Sun World Harvest

Christina Santillan may be just beginning her career in education, but she is already excited about helping her sixth-grade students learn about local career opportunities, the value of a job and even the importance of managing personal finances.

Thanks to the Annual Teachers’ Ag Seminar presented in July by the Kern Agricultural Foundation, Santillan is now better equipped to teach her students about the broad range of careers in agriculture and the overall impact the industry has on Kern County and its residents.

The idea of reaching out to students and teachers is nothing new to Kern County’s agriculture industry. In fact, this summer’s TAS marked the 26th presentation of the three-day program that gives educators a behind-the-scenes look at local ag operations and puts teachers in the “students’ seat” as they learn about ag opportunities and industry threats (like the glassy-winged sharpshooter, the Asian citrus psyllid, and — as some presenters lamented — the California Legislature).

This year’s participants included 37 teachers from throughout Kern County, some with more than 30 years of experience. Others, like Santillan, were preparing for their first year of teaching.

Even in the No. 1 Ag County, Awareness of Ag Has Room for Improvement

Kern County is the No. 1 ag producing county in the nation, with its commodities valued at more than $7 billion, according to the 2016 Kern County Agricultural Crop Report. One in 5 San Joaquin Valley jobs is, in some way, related to agriculture.

The industry’s impact on Kern County’s communities is undeniable, but the magnitude often eludes those not directly connected to agriculture.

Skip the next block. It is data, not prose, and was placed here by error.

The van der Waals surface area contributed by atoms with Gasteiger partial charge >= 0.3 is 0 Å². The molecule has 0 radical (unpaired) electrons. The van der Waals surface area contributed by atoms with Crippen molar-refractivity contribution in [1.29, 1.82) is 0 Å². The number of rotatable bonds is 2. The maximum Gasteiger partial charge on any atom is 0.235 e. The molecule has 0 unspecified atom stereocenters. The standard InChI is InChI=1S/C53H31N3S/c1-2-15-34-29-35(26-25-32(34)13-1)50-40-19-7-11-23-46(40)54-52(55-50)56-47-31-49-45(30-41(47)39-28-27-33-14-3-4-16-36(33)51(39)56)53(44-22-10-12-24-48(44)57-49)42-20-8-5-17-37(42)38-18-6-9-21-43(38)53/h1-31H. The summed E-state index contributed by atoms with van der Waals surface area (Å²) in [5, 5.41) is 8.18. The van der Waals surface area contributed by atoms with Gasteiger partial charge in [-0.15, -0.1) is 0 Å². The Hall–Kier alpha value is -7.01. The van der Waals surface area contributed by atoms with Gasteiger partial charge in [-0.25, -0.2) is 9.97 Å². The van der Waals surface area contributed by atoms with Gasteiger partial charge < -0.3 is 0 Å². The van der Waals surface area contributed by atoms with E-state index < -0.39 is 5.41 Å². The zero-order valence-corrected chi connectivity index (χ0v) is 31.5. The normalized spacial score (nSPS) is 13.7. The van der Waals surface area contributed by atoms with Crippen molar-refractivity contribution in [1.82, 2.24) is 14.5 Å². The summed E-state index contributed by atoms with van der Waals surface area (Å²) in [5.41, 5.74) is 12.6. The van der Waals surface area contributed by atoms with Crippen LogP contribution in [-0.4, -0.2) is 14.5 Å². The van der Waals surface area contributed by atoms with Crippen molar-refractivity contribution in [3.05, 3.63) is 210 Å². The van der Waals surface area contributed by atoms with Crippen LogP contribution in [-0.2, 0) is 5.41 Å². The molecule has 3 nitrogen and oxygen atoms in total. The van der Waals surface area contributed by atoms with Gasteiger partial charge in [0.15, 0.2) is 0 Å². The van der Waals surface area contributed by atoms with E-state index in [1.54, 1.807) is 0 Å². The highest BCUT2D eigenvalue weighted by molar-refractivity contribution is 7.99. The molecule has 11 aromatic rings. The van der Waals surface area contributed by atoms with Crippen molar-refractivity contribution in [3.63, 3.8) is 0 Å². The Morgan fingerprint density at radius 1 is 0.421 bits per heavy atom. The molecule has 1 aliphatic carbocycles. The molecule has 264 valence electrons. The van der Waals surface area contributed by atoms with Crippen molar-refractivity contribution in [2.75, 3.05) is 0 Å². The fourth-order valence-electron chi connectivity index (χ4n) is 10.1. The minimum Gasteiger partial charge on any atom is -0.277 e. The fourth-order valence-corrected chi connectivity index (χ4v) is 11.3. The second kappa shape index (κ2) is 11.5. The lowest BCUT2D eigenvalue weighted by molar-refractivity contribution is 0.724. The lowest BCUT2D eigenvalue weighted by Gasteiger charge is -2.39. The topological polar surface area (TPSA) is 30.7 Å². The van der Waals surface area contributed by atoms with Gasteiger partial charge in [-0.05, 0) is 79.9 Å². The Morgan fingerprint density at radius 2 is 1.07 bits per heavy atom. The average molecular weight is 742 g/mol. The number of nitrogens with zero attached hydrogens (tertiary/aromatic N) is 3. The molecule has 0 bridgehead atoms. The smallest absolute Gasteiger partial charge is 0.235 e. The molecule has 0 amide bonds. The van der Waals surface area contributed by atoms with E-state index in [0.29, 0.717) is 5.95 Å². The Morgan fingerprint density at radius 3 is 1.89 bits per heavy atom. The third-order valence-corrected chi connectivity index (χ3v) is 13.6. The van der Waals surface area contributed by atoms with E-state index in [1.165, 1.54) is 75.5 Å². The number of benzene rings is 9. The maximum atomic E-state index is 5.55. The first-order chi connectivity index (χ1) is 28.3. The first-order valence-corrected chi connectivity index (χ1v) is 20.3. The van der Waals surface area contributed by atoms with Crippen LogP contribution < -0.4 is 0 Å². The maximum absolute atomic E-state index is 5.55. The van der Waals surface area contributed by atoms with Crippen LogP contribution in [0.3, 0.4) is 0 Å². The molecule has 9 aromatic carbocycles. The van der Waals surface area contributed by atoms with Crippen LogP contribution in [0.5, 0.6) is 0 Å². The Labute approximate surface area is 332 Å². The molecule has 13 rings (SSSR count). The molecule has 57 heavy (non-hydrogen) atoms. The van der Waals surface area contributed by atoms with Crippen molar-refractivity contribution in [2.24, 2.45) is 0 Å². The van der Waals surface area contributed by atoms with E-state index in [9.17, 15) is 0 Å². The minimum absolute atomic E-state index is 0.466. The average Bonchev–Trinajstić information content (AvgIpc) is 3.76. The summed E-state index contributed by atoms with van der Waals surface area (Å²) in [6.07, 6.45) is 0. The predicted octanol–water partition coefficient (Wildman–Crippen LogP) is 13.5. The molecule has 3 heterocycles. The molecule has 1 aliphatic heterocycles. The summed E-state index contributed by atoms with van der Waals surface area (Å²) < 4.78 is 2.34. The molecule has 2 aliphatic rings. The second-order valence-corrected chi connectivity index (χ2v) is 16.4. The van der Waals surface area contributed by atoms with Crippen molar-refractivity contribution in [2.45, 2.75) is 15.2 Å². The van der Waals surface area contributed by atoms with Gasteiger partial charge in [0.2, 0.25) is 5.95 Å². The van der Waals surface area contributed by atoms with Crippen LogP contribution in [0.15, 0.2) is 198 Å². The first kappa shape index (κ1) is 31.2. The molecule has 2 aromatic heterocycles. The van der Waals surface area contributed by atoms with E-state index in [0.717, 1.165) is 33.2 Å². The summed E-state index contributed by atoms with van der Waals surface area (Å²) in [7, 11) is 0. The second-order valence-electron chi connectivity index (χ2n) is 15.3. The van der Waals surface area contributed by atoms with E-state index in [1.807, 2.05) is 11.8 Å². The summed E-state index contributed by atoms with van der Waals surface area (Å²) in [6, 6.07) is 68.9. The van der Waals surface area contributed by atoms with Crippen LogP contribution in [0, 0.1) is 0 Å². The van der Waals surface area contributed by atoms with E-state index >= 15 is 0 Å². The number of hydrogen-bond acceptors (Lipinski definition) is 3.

“It’s amazing how much adults don’t even know,” said Pam Brunni, coordinator of the program. “We teach the teachers because it’s hard to reach all the children ourselves.”

Field experiences during the program’s three days enhance teachers’ own perspective and provide tools that teachers can take back to their classrooms. Participants toured fields and food facilities that produce and ship staples like Tasteful Selection’s potatoes and specialty products like cotton candy grapes created, grown and packaged locally by Grapery. They even attended the weekly cattle auction at Western Stockman’s Market in McFarland.

Picking and eating grapes and blackberries straight off the vine and learning from farmers in their own environment seemed to be a welcome change of pace for educators accustomed to standing at the front of the classroom. They were anxious to learn and the ag professionals from Wonderful Orchards, Sun World, Murray Family Farms and other businesses were happy to answer the teachers’ many questions.

Career Opportunities in Ag Abound in Kern County

Participants were especially interested in the wide range of ag-related career options in Kern County and the types of education that will lead their students to professional success.

Sessions on groundwater storage and the state’s water infrastructure prompted discussion about the growing need for water resource management professionals (and their likely long-term job security). The increased use of automation, GIS mapping, drones and other types of technology in ag emphasized the need for a workforce with strong technical skills.

Teachers interested in participating in next year’s program should contact the Kern Ag Foundation at

Cheryl Scott is the executive director of Kern Economic Development Foundation, which links business, education and the community on projects relating to STEM education and local workforce and professional development.

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